A Factor Variance Decomposition Analysis of Cancer Mortality due to Temporal Shocks in Alcohol and Tobacco Consumption
Zahra N. Masih

Identifying the empirical response of cancer mortality to changes in alcohol and tobacco consumption has long been acknowledged as a critical area of preventative cancer strategy and public health policy. This is the first study of its kind that utilizes times series methods to decompose variations in forecasted shocks to cancer mortality into its most significant attributable factors. The analysis uses tobacco expenditure, alcohol expenditure, controlling for health expenditures and aggregate cancer data observed annually over an 80-year period for the US population. Results indicate alcohol has a more dominant effect on explaining cancer mortality regardless of time dimension. As a result, policies that have been previously emphasized toward mitigating tobacco consumption may prove prudent in addressing alcohol as a public health concern with respect to cancer mortality.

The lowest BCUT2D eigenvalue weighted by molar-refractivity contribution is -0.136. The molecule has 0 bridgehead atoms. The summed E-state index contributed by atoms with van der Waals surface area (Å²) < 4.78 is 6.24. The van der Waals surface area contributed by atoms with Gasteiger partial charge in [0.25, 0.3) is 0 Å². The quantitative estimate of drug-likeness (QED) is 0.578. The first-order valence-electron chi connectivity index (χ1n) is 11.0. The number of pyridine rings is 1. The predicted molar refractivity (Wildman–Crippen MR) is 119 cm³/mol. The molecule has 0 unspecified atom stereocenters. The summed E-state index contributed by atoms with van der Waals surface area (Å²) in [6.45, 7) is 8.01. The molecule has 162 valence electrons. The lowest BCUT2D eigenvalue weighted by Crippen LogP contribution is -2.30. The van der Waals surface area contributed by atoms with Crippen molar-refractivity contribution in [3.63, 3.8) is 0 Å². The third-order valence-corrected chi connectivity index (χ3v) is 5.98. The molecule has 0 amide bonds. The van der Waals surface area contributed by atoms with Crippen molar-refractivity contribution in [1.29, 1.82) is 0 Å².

Full Text: PDF     DOI: 10.15640/ijhs.v9n1a1